By Judy Cohen Minches

It’s no surprise why so many people communicate via email: it’s fast and efficient. You can send a message to 1 person or 100 people in just seconds. It’s awesome!

…Or is it?

The BEST thing about email is the ease with which one can provide information such as logistics and meeting updates.

The WORST thing about email is…let me count the ways!

For starters, it should NOT be used as a replacement for personal and delicate communication. Some topics are more appropriately handled in a face-to-face conversation or at least verbally, which also allows for immediate clarification, whereas email can result in miscommunication.

Additionally, an email can be forwarded anywhere. That alone can be dangerous.

Kate Ashford from Forbes.com reports that the average worker spends over 6 hours a day checking/writing/responding to email.

That’s a big a chunk of time each day that has the potential to go against us if we aren’t smart about it.

My Top 5 Email Tips:

  • Always PAUSE BEFORE YOU HIT SEND – Think it over, re-read, sit on it, perhaps for 24 hours. Remember that once you write an email, it is forever. You can’t take it back. It can be forwarded with ease. You will be accountable for whatever you send. Don’t ever email when you are angry! Don’t badmouth anyone! Emotional responses can lead to embarrassment, regret, and in some cases, the loss of your job. Always ask yourself how you would feel if your boss – or other important people in your professional world – were to read it.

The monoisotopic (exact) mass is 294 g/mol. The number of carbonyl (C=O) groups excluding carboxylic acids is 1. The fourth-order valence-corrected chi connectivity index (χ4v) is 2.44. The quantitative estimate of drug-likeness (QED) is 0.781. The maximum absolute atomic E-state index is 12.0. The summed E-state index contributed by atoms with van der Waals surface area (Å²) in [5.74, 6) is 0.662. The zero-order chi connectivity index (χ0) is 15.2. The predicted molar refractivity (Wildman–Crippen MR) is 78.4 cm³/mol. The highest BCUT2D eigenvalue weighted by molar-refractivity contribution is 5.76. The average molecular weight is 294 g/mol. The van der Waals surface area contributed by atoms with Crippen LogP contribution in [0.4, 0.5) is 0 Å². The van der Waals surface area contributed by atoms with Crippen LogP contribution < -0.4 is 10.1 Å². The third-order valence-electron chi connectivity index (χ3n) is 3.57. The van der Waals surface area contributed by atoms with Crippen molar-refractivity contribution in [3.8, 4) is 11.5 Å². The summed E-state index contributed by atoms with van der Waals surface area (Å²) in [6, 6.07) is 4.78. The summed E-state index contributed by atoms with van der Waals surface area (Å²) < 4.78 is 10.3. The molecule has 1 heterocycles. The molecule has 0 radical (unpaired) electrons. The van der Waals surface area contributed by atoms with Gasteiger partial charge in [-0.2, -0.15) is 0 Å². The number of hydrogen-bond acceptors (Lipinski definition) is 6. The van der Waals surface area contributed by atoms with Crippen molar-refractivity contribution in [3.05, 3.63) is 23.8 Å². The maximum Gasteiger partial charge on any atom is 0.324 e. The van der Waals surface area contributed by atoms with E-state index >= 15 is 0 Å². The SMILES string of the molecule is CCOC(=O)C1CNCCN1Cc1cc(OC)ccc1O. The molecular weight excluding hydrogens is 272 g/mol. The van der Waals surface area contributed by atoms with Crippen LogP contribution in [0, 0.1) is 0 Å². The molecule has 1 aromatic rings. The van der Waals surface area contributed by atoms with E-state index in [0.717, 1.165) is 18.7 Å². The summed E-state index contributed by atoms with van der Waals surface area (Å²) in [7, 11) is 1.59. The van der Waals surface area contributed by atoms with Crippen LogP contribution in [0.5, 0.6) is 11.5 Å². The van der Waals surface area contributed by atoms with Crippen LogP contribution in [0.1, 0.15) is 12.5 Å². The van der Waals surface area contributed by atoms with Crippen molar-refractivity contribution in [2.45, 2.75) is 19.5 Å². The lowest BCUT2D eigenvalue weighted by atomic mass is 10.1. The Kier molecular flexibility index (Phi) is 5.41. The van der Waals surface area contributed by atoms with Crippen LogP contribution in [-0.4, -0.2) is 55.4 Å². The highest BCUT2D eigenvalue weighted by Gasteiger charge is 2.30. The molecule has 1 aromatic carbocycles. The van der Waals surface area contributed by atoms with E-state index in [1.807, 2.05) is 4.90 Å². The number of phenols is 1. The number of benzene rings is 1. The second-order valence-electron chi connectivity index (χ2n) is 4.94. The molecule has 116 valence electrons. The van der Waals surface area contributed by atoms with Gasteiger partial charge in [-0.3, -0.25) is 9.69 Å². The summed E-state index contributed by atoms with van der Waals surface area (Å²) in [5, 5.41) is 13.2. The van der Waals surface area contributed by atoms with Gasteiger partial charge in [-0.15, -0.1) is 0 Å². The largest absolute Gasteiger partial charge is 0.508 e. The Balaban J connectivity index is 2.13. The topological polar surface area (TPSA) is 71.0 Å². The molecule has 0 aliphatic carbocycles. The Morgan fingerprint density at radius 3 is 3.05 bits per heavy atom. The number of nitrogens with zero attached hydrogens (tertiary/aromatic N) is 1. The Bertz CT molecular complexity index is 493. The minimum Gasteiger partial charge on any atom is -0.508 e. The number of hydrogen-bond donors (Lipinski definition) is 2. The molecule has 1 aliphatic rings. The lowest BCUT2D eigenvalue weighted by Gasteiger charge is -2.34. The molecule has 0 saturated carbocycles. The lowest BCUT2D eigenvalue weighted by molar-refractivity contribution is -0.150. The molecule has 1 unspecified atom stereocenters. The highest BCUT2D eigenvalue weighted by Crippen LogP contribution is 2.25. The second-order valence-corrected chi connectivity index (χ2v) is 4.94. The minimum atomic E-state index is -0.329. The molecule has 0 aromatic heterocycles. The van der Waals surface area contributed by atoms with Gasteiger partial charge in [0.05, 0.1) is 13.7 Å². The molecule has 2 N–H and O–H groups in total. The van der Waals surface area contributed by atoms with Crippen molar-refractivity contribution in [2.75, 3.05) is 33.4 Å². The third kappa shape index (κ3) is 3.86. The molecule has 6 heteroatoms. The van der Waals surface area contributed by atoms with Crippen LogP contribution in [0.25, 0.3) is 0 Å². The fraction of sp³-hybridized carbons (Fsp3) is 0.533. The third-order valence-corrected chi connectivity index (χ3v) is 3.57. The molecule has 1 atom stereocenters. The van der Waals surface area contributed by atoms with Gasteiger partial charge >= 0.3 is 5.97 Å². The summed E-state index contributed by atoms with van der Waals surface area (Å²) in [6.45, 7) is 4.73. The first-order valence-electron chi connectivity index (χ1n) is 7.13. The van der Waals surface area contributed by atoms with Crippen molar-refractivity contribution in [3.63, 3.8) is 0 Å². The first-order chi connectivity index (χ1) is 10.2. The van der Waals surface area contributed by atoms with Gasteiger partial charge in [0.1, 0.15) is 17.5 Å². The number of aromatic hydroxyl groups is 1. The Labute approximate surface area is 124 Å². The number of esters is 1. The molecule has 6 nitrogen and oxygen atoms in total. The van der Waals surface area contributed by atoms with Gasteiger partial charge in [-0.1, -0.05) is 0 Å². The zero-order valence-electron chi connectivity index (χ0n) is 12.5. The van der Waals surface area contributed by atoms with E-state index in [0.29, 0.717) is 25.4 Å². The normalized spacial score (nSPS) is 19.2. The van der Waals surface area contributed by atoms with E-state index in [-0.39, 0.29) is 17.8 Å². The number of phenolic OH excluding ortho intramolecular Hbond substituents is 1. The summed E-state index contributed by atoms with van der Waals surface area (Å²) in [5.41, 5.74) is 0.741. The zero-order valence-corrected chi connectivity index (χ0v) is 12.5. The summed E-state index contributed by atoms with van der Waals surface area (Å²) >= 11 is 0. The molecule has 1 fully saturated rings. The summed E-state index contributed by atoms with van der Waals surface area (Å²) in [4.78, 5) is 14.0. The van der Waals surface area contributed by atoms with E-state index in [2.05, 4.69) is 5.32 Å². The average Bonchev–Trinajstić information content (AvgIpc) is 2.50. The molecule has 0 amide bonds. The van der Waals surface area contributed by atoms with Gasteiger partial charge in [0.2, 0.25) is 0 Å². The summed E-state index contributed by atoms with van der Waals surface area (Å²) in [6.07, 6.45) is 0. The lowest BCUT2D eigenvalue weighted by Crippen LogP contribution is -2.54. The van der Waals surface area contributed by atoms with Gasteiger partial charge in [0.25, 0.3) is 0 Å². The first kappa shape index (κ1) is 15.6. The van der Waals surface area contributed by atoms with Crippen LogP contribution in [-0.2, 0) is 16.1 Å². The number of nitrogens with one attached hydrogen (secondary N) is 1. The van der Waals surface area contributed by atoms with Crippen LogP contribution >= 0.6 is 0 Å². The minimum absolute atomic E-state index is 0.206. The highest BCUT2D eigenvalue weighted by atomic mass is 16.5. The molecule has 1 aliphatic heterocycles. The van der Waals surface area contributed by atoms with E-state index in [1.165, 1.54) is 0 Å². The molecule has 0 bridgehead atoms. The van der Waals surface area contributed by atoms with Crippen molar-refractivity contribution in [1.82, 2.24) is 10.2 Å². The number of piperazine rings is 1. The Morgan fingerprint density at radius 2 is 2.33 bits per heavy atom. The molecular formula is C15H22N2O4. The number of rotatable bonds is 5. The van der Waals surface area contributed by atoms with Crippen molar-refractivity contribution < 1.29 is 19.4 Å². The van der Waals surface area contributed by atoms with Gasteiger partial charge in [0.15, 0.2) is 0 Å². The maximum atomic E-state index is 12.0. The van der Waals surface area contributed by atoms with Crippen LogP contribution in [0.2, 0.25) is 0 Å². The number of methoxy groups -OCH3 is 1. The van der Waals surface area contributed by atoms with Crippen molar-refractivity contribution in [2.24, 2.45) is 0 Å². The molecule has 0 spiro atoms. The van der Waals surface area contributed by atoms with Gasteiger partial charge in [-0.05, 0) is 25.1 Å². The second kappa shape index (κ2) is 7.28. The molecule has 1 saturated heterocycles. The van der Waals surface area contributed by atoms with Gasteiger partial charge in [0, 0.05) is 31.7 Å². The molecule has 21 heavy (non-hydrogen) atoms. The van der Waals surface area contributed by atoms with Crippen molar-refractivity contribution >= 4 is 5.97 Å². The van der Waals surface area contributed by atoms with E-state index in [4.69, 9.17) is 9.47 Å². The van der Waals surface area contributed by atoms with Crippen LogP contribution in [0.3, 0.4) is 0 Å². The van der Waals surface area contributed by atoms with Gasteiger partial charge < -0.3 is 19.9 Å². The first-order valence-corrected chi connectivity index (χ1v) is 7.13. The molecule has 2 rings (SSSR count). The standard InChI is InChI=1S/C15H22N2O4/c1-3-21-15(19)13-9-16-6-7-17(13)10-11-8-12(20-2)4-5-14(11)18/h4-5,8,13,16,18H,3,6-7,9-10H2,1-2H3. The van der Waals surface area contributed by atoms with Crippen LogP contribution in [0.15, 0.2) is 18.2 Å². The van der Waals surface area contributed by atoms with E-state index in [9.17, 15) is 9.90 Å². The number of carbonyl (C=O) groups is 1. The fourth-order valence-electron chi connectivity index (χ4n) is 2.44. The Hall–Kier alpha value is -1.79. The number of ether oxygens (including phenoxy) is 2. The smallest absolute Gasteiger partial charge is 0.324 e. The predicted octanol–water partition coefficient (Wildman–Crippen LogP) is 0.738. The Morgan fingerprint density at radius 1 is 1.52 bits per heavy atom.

• Written Expression – Some of us struggle with effectively expressing ourselves in writing; therefore, talking on the phone or in person may lead to a better and more accurate exchange of ideas. Perhaps initially writing content in Word and then pasting it in the email would be a good idea. Doing it this way would also prevent you from hitting SEND prematurely or losing your email if you experience a computer glitch.
  • Email Overload – This is a reality we all struggle with; we don’t need to add to the overwhelming number of emails we get on a daily basis if we can relay our message during a quick conversation in person, on the phone, or on a Skye call.

Another suggestion is to choose “Reply” and to avoid “Reply All,” unless you have something meaningful to add.

Additionally, if you are waiting for a response to do the next leg of work, email may not be the most efficient form of communication. The recipient may have hundreds of emails waiting to be read before he/she gets to yours.

  • Errors – Fine tune for typos, misspellings, incorrect information, grammar, punctuation, and so on. Email, like any other form of communication, is a reflection of who we are.

If you reference an attachment, be sure to include it.

  • Manners – Add greetings, be polite, and avoid nicknames with people you don’t know.

Email has changed everything.

Don’t let it change the quality reputation you’ve worked so hard to build.

Judy Cohen Minches is a professional journalist who has written news and feature stories for a variety of publications. She is a mom, grand mom and wife and loves time with family and friends.